Lastly, Susan Beal seeks a forgotten quality of relationship and partnership with the land, a lost sense of place.
Words are the incarnations of thoughts and ideas, giving substance and meaning to feelings and experiences. In the same way our bodies anchor us in the physical world, words anchor ideas and energies into our everyday reality. The power of words to evoke and invoke is a kind of magic. Words describe, but they also conjure, so when we lose a word, we lose much more than a definition, we also lose an ability. We need all the words we can find to help us describe, create and anchor wholeness, friendship and connectedness in our lives and in the wider world. Kith is such a word, and as such, I think it is time to revive it.
This month Views from the Lorian Community received several responses to blog posts. One email from reader Maggie Spilner, after reading "Hope For the Future Lies in Meeting Hate with Love", was particularly poignant:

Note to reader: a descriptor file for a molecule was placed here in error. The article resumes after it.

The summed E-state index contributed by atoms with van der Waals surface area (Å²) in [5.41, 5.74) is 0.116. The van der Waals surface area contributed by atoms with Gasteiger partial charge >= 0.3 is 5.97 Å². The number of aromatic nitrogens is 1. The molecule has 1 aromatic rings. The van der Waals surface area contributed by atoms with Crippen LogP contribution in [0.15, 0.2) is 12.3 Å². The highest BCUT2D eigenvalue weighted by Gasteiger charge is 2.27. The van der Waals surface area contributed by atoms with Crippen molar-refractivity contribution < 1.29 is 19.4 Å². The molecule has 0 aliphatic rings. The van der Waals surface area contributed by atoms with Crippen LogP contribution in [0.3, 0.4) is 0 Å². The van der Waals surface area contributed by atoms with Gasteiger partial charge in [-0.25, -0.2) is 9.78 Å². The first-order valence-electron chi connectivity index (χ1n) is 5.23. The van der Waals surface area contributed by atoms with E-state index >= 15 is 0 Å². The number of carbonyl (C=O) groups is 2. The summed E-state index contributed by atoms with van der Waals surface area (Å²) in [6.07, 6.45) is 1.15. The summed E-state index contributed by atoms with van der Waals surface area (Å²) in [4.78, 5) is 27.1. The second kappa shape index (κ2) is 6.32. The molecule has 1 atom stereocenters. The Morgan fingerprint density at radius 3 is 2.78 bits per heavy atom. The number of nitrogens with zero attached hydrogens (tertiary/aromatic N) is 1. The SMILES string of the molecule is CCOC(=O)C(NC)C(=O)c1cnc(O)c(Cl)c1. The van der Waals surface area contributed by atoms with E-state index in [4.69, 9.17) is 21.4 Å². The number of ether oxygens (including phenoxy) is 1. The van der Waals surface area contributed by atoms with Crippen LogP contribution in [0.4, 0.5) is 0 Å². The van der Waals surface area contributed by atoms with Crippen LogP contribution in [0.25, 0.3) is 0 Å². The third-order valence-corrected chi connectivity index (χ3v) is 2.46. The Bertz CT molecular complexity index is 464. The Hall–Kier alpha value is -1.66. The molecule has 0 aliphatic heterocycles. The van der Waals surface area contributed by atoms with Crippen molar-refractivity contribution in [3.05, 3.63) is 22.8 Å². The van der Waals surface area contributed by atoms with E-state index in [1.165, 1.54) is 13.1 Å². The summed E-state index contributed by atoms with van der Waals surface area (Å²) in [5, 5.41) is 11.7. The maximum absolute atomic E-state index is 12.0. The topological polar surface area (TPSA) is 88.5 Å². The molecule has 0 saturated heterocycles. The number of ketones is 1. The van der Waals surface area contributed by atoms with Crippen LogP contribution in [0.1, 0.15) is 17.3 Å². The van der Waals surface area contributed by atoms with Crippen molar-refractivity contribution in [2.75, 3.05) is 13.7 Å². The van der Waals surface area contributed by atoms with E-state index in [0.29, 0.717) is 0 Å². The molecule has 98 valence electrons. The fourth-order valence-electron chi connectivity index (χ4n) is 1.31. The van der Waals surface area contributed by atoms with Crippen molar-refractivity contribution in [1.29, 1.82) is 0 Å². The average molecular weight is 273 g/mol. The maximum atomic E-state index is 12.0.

"I pray everyday, help me to see the larger reality in these tragedies. Help me to remember the spirit within Donald Trump and see the part this soul must be playing in reminding the world of their choices in this harrowing drama we call terrorism. Help me to see how my own anger at the "other" stirs the pot. It is a minute by minute vigil. Help me to not give in to fear."
Yes, Maggie! Thanks for reaching out and sharing your reflections. Thanks also to everyone who sent emails and who supported our blog posts on Facebook.
It's a holiday weekend, and the lazy, hazy, crazy days of summer are nearly upon us! In response, Views from the Lorian Community writers will let their pens follow where their minds, heart and feet lead. If you feel inspired to share some of your summer experiences with us— and how Incarnational Spirituality keeps you centered--feel free to contact: email@example.com or firstname.lastname@example.org.
Happy Fourth of July!
Views from the Lorian Community publishes essays from a team of volunteer writers expressing individual experiences of a long term, committed practice of Incarnational Spirituality (and the general principles shaping such a practice.) If you wish to share how your life has benefited from your relationship with Lorian and IS, please email the editor at email@example.com. We prefer submissions between 700-900 words. We rarely accept previously published material (including blog posts.) We also reserve the right to decline or to edit your submission. Any accepted submissions will be published in the order that best fits our topic schedule.